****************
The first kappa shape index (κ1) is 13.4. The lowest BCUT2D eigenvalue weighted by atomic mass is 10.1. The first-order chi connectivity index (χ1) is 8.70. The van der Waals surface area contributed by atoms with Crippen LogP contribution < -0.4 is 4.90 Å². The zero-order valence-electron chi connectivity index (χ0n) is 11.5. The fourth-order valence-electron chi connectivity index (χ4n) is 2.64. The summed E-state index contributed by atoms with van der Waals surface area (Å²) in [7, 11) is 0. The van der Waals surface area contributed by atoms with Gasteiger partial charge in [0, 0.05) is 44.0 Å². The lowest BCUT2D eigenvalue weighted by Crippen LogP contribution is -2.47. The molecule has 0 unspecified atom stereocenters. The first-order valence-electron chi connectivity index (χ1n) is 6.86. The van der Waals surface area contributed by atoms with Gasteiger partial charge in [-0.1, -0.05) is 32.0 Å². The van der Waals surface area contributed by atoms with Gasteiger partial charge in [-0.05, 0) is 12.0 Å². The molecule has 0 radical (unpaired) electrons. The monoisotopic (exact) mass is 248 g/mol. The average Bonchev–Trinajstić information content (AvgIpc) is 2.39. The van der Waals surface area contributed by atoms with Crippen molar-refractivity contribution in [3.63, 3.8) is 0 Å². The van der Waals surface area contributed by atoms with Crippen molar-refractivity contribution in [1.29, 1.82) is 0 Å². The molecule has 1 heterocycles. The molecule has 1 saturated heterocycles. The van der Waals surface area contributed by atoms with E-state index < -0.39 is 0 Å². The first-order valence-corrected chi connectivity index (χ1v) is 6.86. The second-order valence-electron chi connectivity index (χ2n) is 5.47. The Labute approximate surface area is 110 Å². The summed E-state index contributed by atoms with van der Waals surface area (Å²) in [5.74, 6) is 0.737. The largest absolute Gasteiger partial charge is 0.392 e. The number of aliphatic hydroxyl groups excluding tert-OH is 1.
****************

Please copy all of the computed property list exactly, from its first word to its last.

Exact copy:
The first kappa shape index (κ1) is 13.4. The lowest BCUT2D eigenvalue weighted by atomic mass is 10.1. The first-order chi connectivity index (χ1) is 8.70. The van der Waals surface area contributed by atoms with Crippen LogP contribution < -0.4 is 4.90 Å². The zero-order valence-electron chi connectivity index (χ0n) is 11.5. The fourth-order valence-electron chi connectivity index (χ4n) is 2.64. The summed E-state index contributed by atoms with van der Waals surface area (Å²) in [7, 11) is 0. The van der Waals surface area contributed by atoms with Gasteiger partial charge in [0, 0.05) is 44.0 Å². The lowest BCUT2D eigenvalue weighted by Crippen LogP contribution is -2.47. The molecule has 0 unspecified atom stereocenters. The first-order valence-electron chi connectivity index (χ1n) is 6.86. The van der Waals surface area contributed by atoms with Gasteiger partial charge in [-0.1, -0.05) is 32.0 Å². The van der Waals surface area contributed by atoms with Gasteiger partial charge in [-0.05, 0) is 12.0 Å². The molecule has 0 radical (unpaired) electrons. The monoisotopic (exact) mass is 248 g/mol. The average Bonchev–Trinajstić information content (AvgIpc) is 2.39. The van der Waals surface area contributed by atoms with Crippen molar-refractivity contribution in [3.63, 3.8) is 0 Å². The van der Waals surface area contributed by atoms with Crippen molar-refractivity contribution in [1.29, 1.82) is 0 Å². The molecule has 1 heterocycles. The molecule has 1 saturated heterocycles. The van der Waals surface area contributed by atoms with E-state index < -0.39 is 0 Å². The first-order valence-corrected chi connectivity index (χ1v) is 6.86. The second-order valence-electron chi connectivity index (χ2n) is 5.47. The Labute approximate surface area is 110 Å². The summed E-state index contributed by atoms with van der Waals surface area (Å²) in [5.74, 6) is 0.737. The largest absolute Gasteiger partial charge is 0.392 e. The number of aliphatic hydroxyl groups excluding tert-OH is 1.